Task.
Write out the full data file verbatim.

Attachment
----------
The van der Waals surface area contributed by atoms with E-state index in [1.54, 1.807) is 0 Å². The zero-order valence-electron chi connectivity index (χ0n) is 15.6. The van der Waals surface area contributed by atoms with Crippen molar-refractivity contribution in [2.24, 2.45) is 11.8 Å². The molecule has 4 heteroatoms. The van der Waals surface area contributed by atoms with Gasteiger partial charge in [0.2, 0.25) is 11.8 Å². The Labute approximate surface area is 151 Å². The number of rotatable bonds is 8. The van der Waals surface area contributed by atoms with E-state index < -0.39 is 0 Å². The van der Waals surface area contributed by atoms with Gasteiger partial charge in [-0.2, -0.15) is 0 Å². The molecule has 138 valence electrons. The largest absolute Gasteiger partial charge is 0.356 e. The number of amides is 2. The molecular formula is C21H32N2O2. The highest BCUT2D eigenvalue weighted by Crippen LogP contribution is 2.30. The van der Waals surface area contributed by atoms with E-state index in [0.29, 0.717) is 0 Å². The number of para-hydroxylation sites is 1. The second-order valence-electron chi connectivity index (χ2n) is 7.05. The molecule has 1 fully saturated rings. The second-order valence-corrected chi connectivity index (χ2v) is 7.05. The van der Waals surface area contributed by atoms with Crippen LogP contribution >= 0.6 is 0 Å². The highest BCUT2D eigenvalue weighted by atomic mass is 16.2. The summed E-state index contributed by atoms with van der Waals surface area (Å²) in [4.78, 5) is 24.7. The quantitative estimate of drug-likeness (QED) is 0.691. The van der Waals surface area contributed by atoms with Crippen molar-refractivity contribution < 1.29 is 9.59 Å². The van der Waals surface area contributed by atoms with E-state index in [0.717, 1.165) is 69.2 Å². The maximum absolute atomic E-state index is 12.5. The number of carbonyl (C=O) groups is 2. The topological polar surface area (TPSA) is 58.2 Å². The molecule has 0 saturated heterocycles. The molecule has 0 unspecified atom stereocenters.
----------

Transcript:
The van der Waals surface area contributed by atoms with E-state index in [1.54, 1.807) is 0 Å². The zero-order valence-electron chi connectivity index (χ0n) is 15.6. The van der Waals surface area contributed by atoms with Crippen molar-refractivity contribution in [2.24, 2.45) is 11.8 Å². The molecule has 4 heteroatoms. The van der Waals surface area contributed by atoms with Gasteiger partial charge in [0.2, 0.25) is 11.8 Å². The Labute approximate surface area is 151 Å². The number of rotatable bonds is 8. The van der Waals surface area contributed by atoms with E-state index < -0.39 is 0 Å². The van der Waals surface area contributed by atoms with Gasteiger partial charge in [-0.2, -0.15) is 0 Å². The molecule has 138 valence electrons. The largest absolute Gasteiger partial charge is 0.356 e. The number of amides is 2. The molecular formula is C21H32N2O2. The highest BCUT2D eigenvalue weighted by Crippen LogP contribution is 2.30. The van der Waals surface area contributed by atoms with E-state index in [0.29, 0.717) is 0 Å². The number of para-hydroxylation sites is 1. The second-order valence-electron chi connectivity index (χ2n) is 7.05. The molecule has 1 fully saturated rings. The second-order valence-corrected chi connectivity index (χ2v) is 7.05. The van der Waals surface area contributed by atoms with Crippen LogP contribution >= 0.6 is 0 Å². The highest BCUT2D eigenvalue weighted by atomic mass is 16.2. The summed E-state index contributed by atoms with van der Waals surface area (Å²) in [4.78, 5) is 24.7. The quantitative estimate of drug-likeness (QED) is 0.691. The van der Waals surface area contributed by atoms with Crippen molar-refractivity contribution < 1.29 is 9.59 Å². The van der Waals surface area contributed by atoms with E-state index in [0.717, 1.165) is 69.2 Å². The maximum absolute atomic E-state index is 12.5. The number of carbonyl (C=O) groups is 2. The topological polar surface area (TPSA) is 58.2 Å². The molecule has 0 saturated heterocycles. The molecule has 0 unspecified atom stereocenters.